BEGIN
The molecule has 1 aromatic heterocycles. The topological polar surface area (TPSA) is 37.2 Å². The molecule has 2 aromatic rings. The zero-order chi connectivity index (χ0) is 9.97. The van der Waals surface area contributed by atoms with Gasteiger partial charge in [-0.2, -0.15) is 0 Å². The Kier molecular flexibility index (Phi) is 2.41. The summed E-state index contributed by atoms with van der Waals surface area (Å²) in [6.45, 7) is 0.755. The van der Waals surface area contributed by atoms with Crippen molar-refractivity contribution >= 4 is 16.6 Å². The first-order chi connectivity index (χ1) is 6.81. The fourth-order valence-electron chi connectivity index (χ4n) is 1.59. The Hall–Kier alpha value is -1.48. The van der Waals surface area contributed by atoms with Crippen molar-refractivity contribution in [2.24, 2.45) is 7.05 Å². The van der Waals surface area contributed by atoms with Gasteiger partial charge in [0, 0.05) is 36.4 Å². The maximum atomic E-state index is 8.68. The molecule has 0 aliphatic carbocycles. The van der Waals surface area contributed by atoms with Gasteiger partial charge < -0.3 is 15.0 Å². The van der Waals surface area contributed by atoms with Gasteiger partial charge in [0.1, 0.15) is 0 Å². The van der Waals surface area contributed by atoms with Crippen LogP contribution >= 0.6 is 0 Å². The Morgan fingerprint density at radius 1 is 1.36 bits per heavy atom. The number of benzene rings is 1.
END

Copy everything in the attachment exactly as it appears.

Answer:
The molecule has 1 aromatic heterocycles. The topological polar surface area (TPSA) is 37.2 Å². The molecule has 2 aromatic rings. The zero-order chi connectivity index (χ0) is 9.97. The van der Waals surface area contributed by atoms with Gasteiger partial charge in [-0.2, -0.15) is 0 Å². The Kier molecular flexibility index (Phi) is 2.41. The summed E-state index contributed by atoms with van der Waals surface area (Å²) in [6.45, 7) is 0.755. The van der Waals surface area contributed by atoms with Crippen molar-refractivity contribution >= 4 is 16.6 Å². The first-order chi connectivity index (χ1) is 6.81. The fourth-order valence-electron chi connectivity index (χ4n) is 1.59. The Hall–Kier alpha value is -1.48. The van der Waals surface area contributed by atoms with Crippen molar-refractivity contribution in [2.24, 2.45) is 7.05 Å². The van der Waals surface area contributed by atoms with Gasteiger partial charge in [0, 0.05) is 36.4 Å². The maximum atomic E-state index is 8.68. The molecule has 0 aliphatic carbocycles. The van der Waals surface area contributed by atoms with Gasteiger partial charge < -0.3 is 15.0 Å². The van der Waals surface area contributed by atoms with Gasteiger partial charge in [0.1, 0.15) is 0 Å². The van der Waals surface area contributed by atoms with Crippen LogP contribution >= 0.6 is 0 Å². The Morgan fingerprint density at radius 1 is 1.36 bits per heavy atom. The number of benzene rings is 1.